APR 07, 2014 12:00 AM PDT

Rail Project Unearths Victims of the Black Death

WRITTEN BY: Jen Ellis
Workers on the Crossrail transportation project in London made a gruesome discovery last March-25 skeletons in a shaft 5 ½ mile wide. Artifacts dating to the mid-1300's were found near the bodies, leading to the possibility that the workers had stumbled upon a mass grave dating back to the outbreak of bubonic plague, otherwise known as the Black Death.

Records showed that during the bubonic plague outbreak, thousands of plague victims were buried in a mass grave, but no one knew where that mass grave was located. The combination of multiple remains and artifacts led people to believe the Crossrail dig may be the beginning to the solution of a mystery well over 600 years old.

Samples from nearly half of the skeletal remains were removed for forensic analysis. In four of the ancient corpses, teeth were confirmed to contain trace amounts of DNA from Yersinia pestis (the bacterium of the plague), thus confirming that the victims had contact with the plague prior to their death.

Radio carbon dating was used to try to pinpoint which particular outbreak claimed the victims, know colloquially known as the "Charterhouse 25" for the area they were found in near Charterhouse Square. The results indicated that victims came from two separate outbreaks-one in the original wave of the Black Death in Britain from 1348-1350 and another outbreak in the 1430's.

On the assumptions that the uncovered bodies are part of a much larger mass gravesite, ground-penetrating radar was brought in to try to determine how far across Charterhouse Square the burial site might extend. The initial results did show some evidence of further burials, but more excavations will be necessary to verify the results.

Meanwhile, the discovery of the bodies gave scientists a treasure trove of well-preserved 660-year old information. Further analysis of the teeth and bones at the site yielded interesting, yet bleak, information about the victims and their lives.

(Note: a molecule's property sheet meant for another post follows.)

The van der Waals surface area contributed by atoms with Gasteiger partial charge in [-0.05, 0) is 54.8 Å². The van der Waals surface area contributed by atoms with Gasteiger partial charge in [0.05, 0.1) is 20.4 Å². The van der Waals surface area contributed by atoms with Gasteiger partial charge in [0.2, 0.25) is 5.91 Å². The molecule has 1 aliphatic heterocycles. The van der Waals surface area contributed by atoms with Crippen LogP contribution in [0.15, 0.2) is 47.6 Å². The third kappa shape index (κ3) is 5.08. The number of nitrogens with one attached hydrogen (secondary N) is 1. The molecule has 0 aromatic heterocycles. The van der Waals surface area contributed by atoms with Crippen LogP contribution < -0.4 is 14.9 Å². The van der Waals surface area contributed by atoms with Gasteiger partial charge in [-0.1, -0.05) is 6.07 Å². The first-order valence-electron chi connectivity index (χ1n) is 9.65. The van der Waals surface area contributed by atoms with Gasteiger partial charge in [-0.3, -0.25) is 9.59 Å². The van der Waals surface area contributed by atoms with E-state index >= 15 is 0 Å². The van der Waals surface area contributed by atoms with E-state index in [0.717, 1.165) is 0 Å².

Among the facts discovered: 16% of the skeletons were found to have rickets, and the vast majority showed signs of malnutrition. Significant back damage was found, indicating a large amount of heavy manual labor. The skeletons from the 1400s were engaged in some violent activities based on the prevalence of upper body injuries.

The lives of these victims were likely hard enough before the Black Death arrived-in fact, that hard life might have increased their susceptibility to the plague that would eventually kill them.

Why would we want to study this in greater detail? Because the plague exists today-some 2,000 people die from the plague every year, even though antibiotics can successfully treat the plague these days. (Unfortunately, lack of treatment makes the plague fatal after four days).

Through sequencing of the 660-year old bacterial DNA, researchers hope to discover more insights into the evolution and spread of the plague, and whether the plague as we know it today is truly descended from the ancient plague. Potentially, this could lead to better understanding of how the plague and similar bacteria affect humans and, in turn, perhaps head off future pandemics.
About the Author
You May Also Like
AUG 31, 2019
Immunology
AUG 31, 2019
AI Not Ready To Predict Acute Kidney Injury
An international group of scientists from the U.S. and U.K. published new research in Nature about the effectiveness of AI in predicting Acute Kidney Injur...
OCT 16, 2019
Health & Medicine
OCT 16, 2019
Study Links High Birth Weight to Risk of Allergies
Researchers from the University of Adelaide, Australia have linked the risk of developing childhood food allergies and eczema to heavier birth weight. The...
NOV 26, 2019
Immunology
NOV 26, 2019
The Immune System's Hand in Toxic Shock
While rare, toxic shock is a dangerous condition that acts fast and can be fatal. A new study identified a new target for treating toxic shock, a component...
NOV 27, 2019
Genetics & Genomics
NOV 27, 2019
Humans Are Continuing to Evolve, Along With Immune-Related Diseases
Humans have evolved in some ways to be less susceptible to pathogens, but those benefits can also carry risks of other diseases....
JAN 28, 2020
Immunology
JAN 28, 2020
Infectious Parasite Manipulates the Immune System to Survive
Toxoplasma gondii suppresses the immune system of the hosts it infects – human or otherwise – just enough to survive, thrive, and move on to mo...
FEB 06, 2020
Drug Discovery & Development
FEB 06, 2020
China Begins Trials for Antiviral Drug to Tackle Coronavirus
So far, coronavirus has infected over 31,493 people globally, and has killed 638. Although 1,563 people have reportedly recovered, due to its fast-spreadin...
Loading Comments...